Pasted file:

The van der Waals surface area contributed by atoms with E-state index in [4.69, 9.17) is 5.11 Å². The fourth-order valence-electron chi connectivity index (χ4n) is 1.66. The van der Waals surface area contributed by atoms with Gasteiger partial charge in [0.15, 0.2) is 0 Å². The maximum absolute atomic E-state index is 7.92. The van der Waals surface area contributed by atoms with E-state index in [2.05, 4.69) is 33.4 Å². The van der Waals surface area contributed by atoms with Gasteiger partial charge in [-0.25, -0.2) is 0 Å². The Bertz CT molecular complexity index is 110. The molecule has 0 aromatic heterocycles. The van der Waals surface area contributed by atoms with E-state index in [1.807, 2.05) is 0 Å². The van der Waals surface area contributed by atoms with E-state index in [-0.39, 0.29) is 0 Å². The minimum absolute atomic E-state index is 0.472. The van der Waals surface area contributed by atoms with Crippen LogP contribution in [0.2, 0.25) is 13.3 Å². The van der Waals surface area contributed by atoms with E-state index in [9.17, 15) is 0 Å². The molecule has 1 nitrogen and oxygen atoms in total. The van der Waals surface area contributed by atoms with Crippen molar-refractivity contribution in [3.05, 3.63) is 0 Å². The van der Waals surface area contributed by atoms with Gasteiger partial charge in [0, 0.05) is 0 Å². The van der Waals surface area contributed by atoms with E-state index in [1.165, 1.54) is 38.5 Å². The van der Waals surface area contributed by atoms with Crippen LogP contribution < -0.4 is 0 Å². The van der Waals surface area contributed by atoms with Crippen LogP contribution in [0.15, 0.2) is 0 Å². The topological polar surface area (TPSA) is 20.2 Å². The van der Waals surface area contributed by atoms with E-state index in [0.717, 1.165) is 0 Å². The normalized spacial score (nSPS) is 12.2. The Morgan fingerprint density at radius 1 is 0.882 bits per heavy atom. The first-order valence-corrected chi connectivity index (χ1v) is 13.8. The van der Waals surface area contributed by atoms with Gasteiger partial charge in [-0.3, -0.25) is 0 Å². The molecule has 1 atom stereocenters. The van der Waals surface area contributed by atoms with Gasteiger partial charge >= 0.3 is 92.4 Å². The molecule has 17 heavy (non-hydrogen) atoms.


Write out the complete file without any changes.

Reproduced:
The van der Waals surface area contributed by atoms with E-state index in [4.69, 9.17) is 5.11 Å². The fourth-order valence-electron chi connectivity index (χ4n) is 1.66. The van der Waals surface area contributed by atoms with Gasteiger partial charge in [0.15, 0.2) is 0 Å². The maximum absolute atomic E-state index is 7.92. The van der Waals surface area contributed by atoms with E-state index in [2.05, 4.69) is 33.4 Å². The van der Waals surface area contributed by atoms with Gasteiger partial charge in [-0.25, -0.2) is 0 Å². The Bertz CT molecular complexity index is 110. The molecule has 0 aromatic heterocycles. The van der Waals surface area contributed by atoms with E-state index in [1.807, 2.05) is 0 Å². The van der Waals surface area contributed by atoms with E-state index in [-0.39, 0.29) is 0 Å². The minimum absolute atomic E-state index is 0.472. The van der Waals surface area contributed by atoms with Crippen LogP contribution in [0.2, 0.25) is 13.3 Å². The van der Waals surface area contributed by atoms with E-state index in [9.17, 15) is 0 Å². The molecule has 1 nitrogen and oxygen atoms in total. The van der Waals surface area contributed by atoms with Crippen molar-refractivity contribution in [3.05, 3.63) is 0 Å². The van der Waals surface area contributed by atoms with Gasteiger partial charge in [0, 0.05) is 0 Å². The van der Waals surface area contributed by atoms with E-state index in [1.165, 1.54) is 38.5 Å². The van der Waals surface area contributed by atoms with Crippen LogP contribution < -0.4 is 0 Å². The van der Waals surface area contributed by atoms with Crippen LogP contribution in [0.15, 0.2) is 0 Å². The topological polar surface area (TPSA) is 20.2 Å². The van der Waals surface area contributed by atoms with E-state index in [0.717, 1.165) is 0 Å². The normalized spacial score (nSPS) is 12.2. The Morgan fingerprint density at radius 1 is 0.882 bits per heavy atom. The first-order valence-corrected chi connectivity index (χ1v) is 13.8. The van der Waals surface area contributed by atoms with Gasteiger partial charge in [-0.3, -0.25) is 0 Å². The molecule has 1 atom stereocenters. The van der Waals surface area contributed by atoms with Gasteiger partial charge >= 0.3 is 92.4 Å². The molecule has 17 heavy (non-hydrogen) atoms.